Pattern

Skill: easy
Multiple of 3 sts + 3

Row 1 (RS) (Color A): knit.
Row 2 (Color A): purl.
Row 3 (Color B): k1, sl1, *k2, sl1; rep. from * to the last st, k1.
Row 4 (Color B): k1, sl1 wyif, *k2, sl1 wyif; rep from * to the last st, k1.

Repeat Rows 1-4.

Knitting Abbreviations

wyib (with yarn in back): This term is used when the yarn is at the front of the work (after a PURL stitch has been performed) but has to be put to the back before the next action is performed.  Take the yarn from the front to back between the two needles.

wyif (with yarn in front): bring the yarn forward as if to perform a PURL stitch.

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Ribbed Slip Stitch

Resembling the traditional rib stitch, the Ribbed Slip stitch is knitted using the slip stitch technique to create the ribbing effect. Knitted in a multiple of three stitches plus two and done in a short two-row repeat, this stitch is a very fast knit. Unlike the traditional rib stitch, the Ribbed Slip stitch is not reversible and does not produce the same stretchy effect that you’d find with the rib stitch. So if you’re looking for a very fast-knit stitch pattern that has the rib look, you should definitely give this stitch a try!

Pattern

Skill: easy
Multiple of 3 sts + 2

Row 1 (RS): p2, *wyib sl 1, p2; rep from * to the end.
Row 2: k2, *p1, k2; rep from * to the end.

Repeat rows 1-2.

Knitting Abbreviations

Knitting Abbreviations:

wyib (with yarn in back): This term is used when the yarn is at the front of the work (after a PURL stitch has been performed) but has to be put to the back before the next action is performed.  Take the yarn from the front to back between the two needles.

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Dots and Dash Stitch

Resembling the mathematical division sign, the Dots and Dash stitch requires slip stitches to create the “dashes” and knit and purl stitches to produce the “dots” effect. Knitted in a multiple of 6 stitches plus 5 and done in a series of 8-row repeats, this stitch is not complicated but extra attention is needed while knitting because of the consistent switching of yarn from front to back or vice versa.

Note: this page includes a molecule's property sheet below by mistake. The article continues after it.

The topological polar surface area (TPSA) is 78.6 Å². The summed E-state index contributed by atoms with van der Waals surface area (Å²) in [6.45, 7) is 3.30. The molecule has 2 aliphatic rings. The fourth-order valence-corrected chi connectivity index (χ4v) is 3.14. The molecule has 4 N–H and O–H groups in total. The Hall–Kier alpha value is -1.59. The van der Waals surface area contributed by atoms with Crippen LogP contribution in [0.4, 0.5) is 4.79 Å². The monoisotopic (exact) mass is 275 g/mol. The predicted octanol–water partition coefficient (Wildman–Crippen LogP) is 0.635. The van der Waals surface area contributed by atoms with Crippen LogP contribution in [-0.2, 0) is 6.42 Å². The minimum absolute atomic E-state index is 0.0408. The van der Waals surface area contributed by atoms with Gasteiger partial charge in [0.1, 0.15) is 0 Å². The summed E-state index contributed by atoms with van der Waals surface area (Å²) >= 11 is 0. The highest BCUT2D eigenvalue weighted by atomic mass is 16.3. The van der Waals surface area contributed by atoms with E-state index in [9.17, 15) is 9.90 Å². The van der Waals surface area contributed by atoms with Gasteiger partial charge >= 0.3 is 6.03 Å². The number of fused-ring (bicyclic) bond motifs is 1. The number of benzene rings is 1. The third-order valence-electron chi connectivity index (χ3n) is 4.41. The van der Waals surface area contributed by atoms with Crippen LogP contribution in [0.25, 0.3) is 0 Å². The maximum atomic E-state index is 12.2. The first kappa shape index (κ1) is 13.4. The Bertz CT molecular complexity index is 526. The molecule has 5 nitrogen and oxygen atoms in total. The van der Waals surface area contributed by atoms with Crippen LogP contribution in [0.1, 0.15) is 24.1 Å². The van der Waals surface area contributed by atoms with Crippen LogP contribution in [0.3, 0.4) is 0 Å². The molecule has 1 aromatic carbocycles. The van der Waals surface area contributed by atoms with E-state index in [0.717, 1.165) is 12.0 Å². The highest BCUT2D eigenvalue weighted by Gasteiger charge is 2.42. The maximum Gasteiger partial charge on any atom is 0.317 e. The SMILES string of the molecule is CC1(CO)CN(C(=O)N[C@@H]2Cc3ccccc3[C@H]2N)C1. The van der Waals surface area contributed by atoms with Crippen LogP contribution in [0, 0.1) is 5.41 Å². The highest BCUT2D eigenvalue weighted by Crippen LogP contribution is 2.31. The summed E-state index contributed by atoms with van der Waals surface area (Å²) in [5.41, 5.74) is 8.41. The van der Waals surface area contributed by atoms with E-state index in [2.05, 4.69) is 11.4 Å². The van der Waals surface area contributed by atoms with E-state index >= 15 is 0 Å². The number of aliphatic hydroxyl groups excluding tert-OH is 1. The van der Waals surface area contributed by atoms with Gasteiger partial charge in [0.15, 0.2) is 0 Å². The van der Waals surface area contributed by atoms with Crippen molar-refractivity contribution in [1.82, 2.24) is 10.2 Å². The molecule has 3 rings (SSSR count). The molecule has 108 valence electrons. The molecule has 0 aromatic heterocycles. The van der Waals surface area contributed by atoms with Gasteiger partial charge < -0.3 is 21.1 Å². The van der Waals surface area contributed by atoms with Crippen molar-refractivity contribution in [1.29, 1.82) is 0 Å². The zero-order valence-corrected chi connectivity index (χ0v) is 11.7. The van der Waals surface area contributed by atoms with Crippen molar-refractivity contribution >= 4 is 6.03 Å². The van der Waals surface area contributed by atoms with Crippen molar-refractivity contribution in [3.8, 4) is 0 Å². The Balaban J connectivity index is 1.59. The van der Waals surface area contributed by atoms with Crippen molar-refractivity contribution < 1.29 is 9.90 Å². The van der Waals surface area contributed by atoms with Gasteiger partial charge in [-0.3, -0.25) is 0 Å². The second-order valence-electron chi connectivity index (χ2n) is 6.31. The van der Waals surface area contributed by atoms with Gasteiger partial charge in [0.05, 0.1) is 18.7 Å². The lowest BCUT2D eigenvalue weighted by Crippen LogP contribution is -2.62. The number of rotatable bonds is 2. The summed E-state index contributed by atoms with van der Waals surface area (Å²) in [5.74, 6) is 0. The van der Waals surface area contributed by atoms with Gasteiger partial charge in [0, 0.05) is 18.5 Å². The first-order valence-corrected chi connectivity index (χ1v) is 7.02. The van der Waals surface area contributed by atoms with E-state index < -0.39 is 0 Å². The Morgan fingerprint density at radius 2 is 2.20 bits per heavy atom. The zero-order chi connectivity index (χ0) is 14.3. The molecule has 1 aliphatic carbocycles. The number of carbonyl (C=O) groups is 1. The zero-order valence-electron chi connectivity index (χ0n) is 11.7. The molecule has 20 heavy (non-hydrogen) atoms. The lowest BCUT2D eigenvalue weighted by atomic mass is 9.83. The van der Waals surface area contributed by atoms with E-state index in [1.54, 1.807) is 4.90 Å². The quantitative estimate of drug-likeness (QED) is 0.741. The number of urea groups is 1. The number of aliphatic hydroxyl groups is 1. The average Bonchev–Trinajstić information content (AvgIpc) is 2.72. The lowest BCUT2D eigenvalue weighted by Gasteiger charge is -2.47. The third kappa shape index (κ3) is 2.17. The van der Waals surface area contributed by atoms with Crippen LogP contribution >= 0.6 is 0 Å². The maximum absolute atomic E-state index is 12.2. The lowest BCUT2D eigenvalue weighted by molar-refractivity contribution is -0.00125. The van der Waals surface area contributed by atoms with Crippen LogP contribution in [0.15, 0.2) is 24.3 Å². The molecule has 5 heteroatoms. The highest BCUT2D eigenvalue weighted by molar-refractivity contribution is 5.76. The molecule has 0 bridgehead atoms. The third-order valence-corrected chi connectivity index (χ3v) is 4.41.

Pattern

Skill: easy
Multiple of 6 sts + 5
Color A (shown in yellow)
Color B (shown in teal)

Note: slip all stitches purlwise.

Row 1 (RS) (Color A): knit.
Row 2 (Color A): purl.
Row 3 (Color B): k1, wyif sl 3, *wyib sl 1, k1, sl 1, wyif sl 3; rep from * to the last st, k1.
Row 4 (Color B): p1, wyib sl 3, *wyif sl 1, wyib k1, wyif sl 1, wyib sl 3; rep from * to the last st, wyif p1.
Row 5 (Color A): knit.
Row 6 (Color A): purl.
Row 7 (Color B): (k1, sl 1) x2, *wyif sl 3, wyib sl 1, k1, sl 1; rep from * to the last st, k1.
Row 8 (Color B): p1, sl 1, wyib k1, wyif sl 1, *wyib sl 3, wyif sl 1, wyib k1, wyif sl 1; rep from * to the last st, p1.

Repeat rows 1-8.

Knitting Abbreviations:

wyib (with yarn in back): This term is used when the yarn is at the front of the work (after a PURL stitch has been performed) but has to be put to the back before the next action is performed.  Take the yarn from the front to back between the two needles.

wyif (with yarn in front): bring the yarn forward as if to perform a PURL stitch.

Click HERE for more knitting abbreviations.